Sardines, which are usually bought in tins, are relatively inexpensive, making them a great option if you’re on a tight budget. However, when choosing which sardines to buy, make sure you look for MSC certification, which ensures that the fish are caught wild, not farmed, says Ahluwalia. Wild fish eat an all-natural diet, which means that they’re lower in saturated fats than farmed fish. Plus, farmed fish are more likely to have higher levels of contaminants and diseases, thanks to fish farms’ conditions.
“Canned fish is just as healthy if you choose the ones soaked in water or oil with no added salt,” says Tsang, adding that it’s also shelf-stable, so it lasts longer, doesn’t take up precious space in your fridge and you can buy it in bulk to make sure you always have fish on hand.
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This white fish is rich in phosphorus, which helps your body use and store energy from food and works in conjunction with calcium to help build strong bones. Phosphorus also helps to regulate your heartbeat and promotes normal muscle and nerve function.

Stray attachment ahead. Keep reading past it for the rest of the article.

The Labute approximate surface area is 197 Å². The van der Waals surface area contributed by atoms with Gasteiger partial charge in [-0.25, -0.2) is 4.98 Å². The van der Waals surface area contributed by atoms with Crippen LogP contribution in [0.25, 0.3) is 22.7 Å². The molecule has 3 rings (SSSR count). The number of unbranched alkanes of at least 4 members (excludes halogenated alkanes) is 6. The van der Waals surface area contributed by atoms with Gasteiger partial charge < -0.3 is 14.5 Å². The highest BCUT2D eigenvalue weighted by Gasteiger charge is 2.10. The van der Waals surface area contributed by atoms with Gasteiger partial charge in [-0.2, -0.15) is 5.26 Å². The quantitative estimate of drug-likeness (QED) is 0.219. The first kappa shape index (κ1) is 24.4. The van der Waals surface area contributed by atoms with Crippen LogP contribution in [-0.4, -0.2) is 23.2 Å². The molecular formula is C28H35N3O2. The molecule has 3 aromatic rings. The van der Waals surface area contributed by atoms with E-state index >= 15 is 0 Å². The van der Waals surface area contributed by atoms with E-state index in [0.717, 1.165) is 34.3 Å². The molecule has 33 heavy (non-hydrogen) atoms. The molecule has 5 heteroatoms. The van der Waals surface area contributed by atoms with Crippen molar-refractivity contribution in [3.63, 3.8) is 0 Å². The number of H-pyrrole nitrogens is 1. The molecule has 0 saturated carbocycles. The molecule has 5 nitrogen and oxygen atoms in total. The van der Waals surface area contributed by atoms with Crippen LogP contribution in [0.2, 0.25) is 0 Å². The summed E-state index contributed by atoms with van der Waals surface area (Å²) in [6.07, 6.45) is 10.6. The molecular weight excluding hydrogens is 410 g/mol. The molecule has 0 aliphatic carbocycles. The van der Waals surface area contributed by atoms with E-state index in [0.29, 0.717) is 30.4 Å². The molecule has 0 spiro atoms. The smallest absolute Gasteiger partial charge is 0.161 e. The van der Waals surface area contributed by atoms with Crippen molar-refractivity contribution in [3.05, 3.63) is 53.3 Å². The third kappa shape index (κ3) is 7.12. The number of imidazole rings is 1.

Cod also contains selenium, an essential trace mineral which plays a key role in maintaining thyroid hormone metabolism. A study in the International Journal of Endocrinology found that having enough selenium in the body can prevent thyroid disorders like hyperthyroidism, which can cause increased metabolism, undesired weight loss, a fast or irregular heart rate, muscle weakness and changes in appetite.
Thanks to its mild flavour, cod makes a perfect entry point for people who aren’t accustomed to shopping in the seafood aisle. “It’s great for picky eaters or those who don’t like the taste of fish,” says Ahluwalia. “I find cod really easy because it picks up on flavours a lot easier than other fish.” Go ahead and cook it with your favourite spices and make it taste however you’d like!
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Rainbow trout is high in omega-3 and full of essential nutrients like vitamin D, vitamin B12 and phosphorus. And, according to the Food and Drug Administration in the U.S., one of the biggest health benefits of the fish is that it contains low levels of mercury and other contaminants.